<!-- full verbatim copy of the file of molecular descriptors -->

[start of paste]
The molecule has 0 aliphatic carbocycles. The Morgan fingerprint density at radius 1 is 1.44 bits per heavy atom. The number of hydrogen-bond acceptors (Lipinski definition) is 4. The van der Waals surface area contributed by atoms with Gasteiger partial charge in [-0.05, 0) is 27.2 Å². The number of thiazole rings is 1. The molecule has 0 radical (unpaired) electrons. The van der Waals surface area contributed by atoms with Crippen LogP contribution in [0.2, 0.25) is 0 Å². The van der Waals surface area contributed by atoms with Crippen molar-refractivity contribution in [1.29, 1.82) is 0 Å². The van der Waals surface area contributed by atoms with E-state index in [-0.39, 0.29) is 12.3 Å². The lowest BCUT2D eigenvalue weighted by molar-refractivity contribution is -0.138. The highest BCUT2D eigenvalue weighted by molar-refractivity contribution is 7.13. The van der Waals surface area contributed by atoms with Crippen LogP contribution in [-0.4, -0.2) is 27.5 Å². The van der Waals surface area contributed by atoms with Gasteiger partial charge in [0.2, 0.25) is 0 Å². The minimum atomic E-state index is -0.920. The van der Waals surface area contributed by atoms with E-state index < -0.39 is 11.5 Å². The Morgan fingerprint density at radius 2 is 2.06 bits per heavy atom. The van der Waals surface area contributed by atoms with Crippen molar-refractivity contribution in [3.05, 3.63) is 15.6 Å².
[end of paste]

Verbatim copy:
The molecule has 0 aliphatic carbocycles. The Morgan fingerprint density at radius 1 is 1.44 bits per heavy atom. The number of hydrogen-bond acceptors (Lipinski definition) is 4. The van der Waals surface area contributed by atoms with Gasteiger partial charge in [-0.05, 0) is 27.2 Å². The number of thiazole rings is 1. The molecule has 0 radical (unpaired) electrons. The van der Waals surface area contributed by atoms with Crippen LogP contribution in [0.2, 0.25) is 0 Å². The van der Waals surface area contributed by atoms with Crippen molar-refractivity contribution in [1.29, 1.82) is 0 Å². The van der Waals surface area contributed by atoms with E-state index in [-0.39, 0.29) is 12.3 Å². The lowest BCUT2D eigenvalue weighted by molar-refractivity contribution is -0.138. The highest BCUT2D eigenvalue weighted by molar-refractivity contribution is 7.13. The van der Waals surface area contributed by atoms with Crippen LogP contribution in [-0.4, -0.2) is 27.5 Å². The van der Waals surface area contributed by atoms with Gasteiger partial charge in [0.2, 0.25) is 0 Å². The minimum atomic E-state index is -0.920. The van der Waals surface area contributed by atoms with E-state index < -0.39 is 11.5 Å². The Morgan fingerprint density at radius 2 is 2.06 bits per heavy atom. The van der Waals surface area contributed by atoms with Crippen molar-refractivity contribution in [3.05, 3.63) is 15.6 Å².